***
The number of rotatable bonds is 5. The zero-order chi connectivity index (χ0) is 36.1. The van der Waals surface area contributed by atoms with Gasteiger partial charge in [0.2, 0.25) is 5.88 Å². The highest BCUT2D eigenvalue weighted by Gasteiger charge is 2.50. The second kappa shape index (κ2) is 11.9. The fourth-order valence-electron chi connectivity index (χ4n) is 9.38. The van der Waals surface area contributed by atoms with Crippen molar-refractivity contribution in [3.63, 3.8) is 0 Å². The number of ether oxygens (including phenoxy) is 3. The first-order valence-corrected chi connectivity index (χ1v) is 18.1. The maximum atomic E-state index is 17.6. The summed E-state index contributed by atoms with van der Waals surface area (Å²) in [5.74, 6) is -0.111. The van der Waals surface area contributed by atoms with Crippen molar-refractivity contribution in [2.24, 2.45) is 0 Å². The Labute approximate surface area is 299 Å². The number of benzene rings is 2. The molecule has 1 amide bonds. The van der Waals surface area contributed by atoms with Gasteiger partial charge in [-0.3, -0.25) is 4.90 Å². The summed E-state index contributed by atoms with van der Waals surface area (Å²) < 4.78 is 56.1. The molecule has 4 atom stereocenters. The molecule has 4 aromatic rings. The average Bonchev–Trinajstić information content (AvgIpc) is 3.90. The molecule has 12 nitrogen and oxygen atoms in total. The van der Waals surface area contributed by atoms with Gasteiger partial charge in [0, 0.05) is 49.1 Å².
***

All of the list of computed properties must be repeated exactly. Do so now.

The number of rotatable bonds is 5. The zero-order chi connectivity index (χ0) is 36.1. The van der Waals surface area contributed by atoms with Gasteiger partial charge in [0.2, 0.25) is 5.88 Å². The highest BCUT2D eigenvalue weighted by Gasteiger charge is 2.50. The second kappa shape index (κ2) is 11.9. The fourth-order valence-electron chi connectivity index (χ4n) is 9.38. The van der Waals surface area contributed by atoms with Crippen molar-refractivity contribution in [3.63, 3.8) is 0 Å². The number of ether oxygens (including phenoxy) is 3. The first-order valence-corrected chi connectivity index (χ1v) is 18.1. The maximum atomic E-state index is 17.6. The summed E-state index contributed by atoms with van der Waals surface area (Å²) in [5.74, 6) is -0.111. The van der Waals surface area contributed by atoms with Crippen molar-refractivity contribution in [2.24, 2.45) is 0 Å². The Labute approximate surface area is 299 Å². The number of benzene rings is 2. The molecule has 1 amide bonds. The van der Waals surface area contributed by atoms with Gasteiger partial charge in [-0.3, -0.25) is 4.90 Å². The summed E-state index contributed by atoms with van der Waals surface area (Å²) < 4.78 is 56.1. The molecule has 4 atom stereocenters. The molecule has 4 aromatic rings. The average Bonchev–Trinajstić information content (AvgIpc) is 3.90. The molecule has 12 nitrogen and oxygen atoms in total. The van der Waals surface area contributed by atoms with Gasteiger partial charge in [0, 0.05) is 49.1 Å².